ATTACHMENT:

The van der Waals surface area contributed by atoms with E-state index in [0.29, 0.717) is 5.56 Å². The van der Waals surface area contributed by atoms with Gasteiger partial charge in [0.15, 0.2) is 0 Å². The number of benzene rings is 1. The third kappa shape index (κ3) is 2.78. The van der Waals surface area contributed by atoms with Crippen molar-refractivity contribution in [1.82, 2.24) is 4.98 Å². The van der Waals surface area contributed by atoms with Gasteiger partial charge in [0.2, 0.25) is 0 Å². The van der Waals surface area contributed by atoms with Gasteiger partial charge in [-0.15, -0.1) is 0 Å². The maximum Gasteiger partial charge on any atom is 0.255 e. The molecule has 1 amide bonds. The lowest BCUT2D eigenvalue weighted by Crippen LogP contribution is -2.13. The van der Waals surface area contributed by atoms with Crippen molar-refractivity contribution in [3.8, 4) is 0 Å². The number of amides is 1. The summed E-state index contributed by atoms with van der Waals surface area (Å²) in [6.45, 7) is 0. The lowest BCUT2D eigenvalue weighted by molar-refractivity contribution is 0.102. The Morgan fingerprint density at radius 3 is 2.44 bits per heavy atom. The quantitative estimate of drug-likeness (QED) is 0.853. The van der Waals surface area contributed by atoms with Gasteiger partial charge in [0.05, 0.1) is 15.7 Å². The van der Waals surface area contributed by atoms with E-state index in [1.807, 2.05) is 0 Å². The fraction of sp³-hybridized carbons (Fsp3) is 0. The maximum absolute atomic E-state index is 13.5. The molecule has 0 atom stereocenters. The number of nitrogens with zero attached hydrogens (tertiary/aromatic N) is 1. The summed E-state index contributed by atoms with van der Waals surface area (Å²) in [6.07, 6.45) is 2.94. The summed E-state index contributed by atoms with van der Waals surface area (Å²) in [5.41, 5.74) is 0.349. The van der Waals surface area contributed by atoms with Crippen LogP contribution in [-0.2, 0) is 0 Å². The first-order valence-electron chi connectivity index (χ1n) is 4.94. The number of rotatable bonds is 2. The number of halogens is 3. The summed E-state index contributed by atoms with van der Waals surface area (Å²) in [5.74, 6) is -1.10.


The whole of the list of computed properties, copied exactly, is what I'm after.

The van der Waals surface area contributed by atoms with E-state index in [0.29, 0.717) is 5.56 Å². The van der Waals surface area contributed by atoms with Gasteiger partial charge in [0.15, 0.2) is 0 Å². The number of benzene rings is 1. The third kappa shape index (κ3) is 2.78. The van der Waals surface area contributed by atoms with Crippen molar-refractivity contribution in [1.82, 2.24) is 4.98 Å². The van der Waals surface area contributed by atoms with Gasteiger partial charge in [0.2, 0.25) is 0 Å². The van der Waals surface area contributed by atoms with Gasteiger partial charge in [-0.15, -0.1) is 0 Å². The maximum Gasteiger partial charge on any atom is 0.255 e. The molecule has 1 amide bonds. The lowest BCUT2D eigenvalue weighted by Crippen LogP contribution is -2.13. The van der Waals surface area contributed by atoms with Crippen molar-refractivity contribution in [3.8, 4) is 0 Å². The number of amides is 1. The summed E-state index contributed by atoms with van der Waals surface area (Å²) in [6.45, 7) is 0. The lowest BCUT2D eigenvalue weighted by molar-refractivity contribution is 0.102. The Morgan fingerprint density at radius 3 is 2.44 bits per heavy atom. The quantitative estimate of drug-likeness (QED) is 0.853. The van der Waals surface area contributed by atoms with Gasteiger partial charge in [0.05, 0.1) is 15.7 Å². The van der Waals surface area contributed by atoms with E-state index in [1.807, 2.05) is 0 Å². The fraction of sp³-hybridized carbons (Fsp3) is 0. The maximum absolute atomic E-state index is 13.5. The molecule has 0 atom stereocenters. The number of nitrogens with zero attached hydrogens (tertiary/aromatic N) is 1. The summed E-state index contributed by atoms with van der Waals surface area (Å²) in [6.07, 6.45) is 2.94. The summed E-state index contributed by atoms with van der Waals surface area (Å²) in [5.41, 5.74) is 0.349. The van der Waals surface area contributed by atoms with Crippen LogP contribution in [-0.2, 0) is 0 Å². The first-order valence-electron chi connectivity index (χ1n) is 4.94. The number of rotatable bonds is 2. The number of halogens is 3. The summed E-state index contributed by atoms with van der Waals surface area (Å²) in [5.74, 6) is -1.10.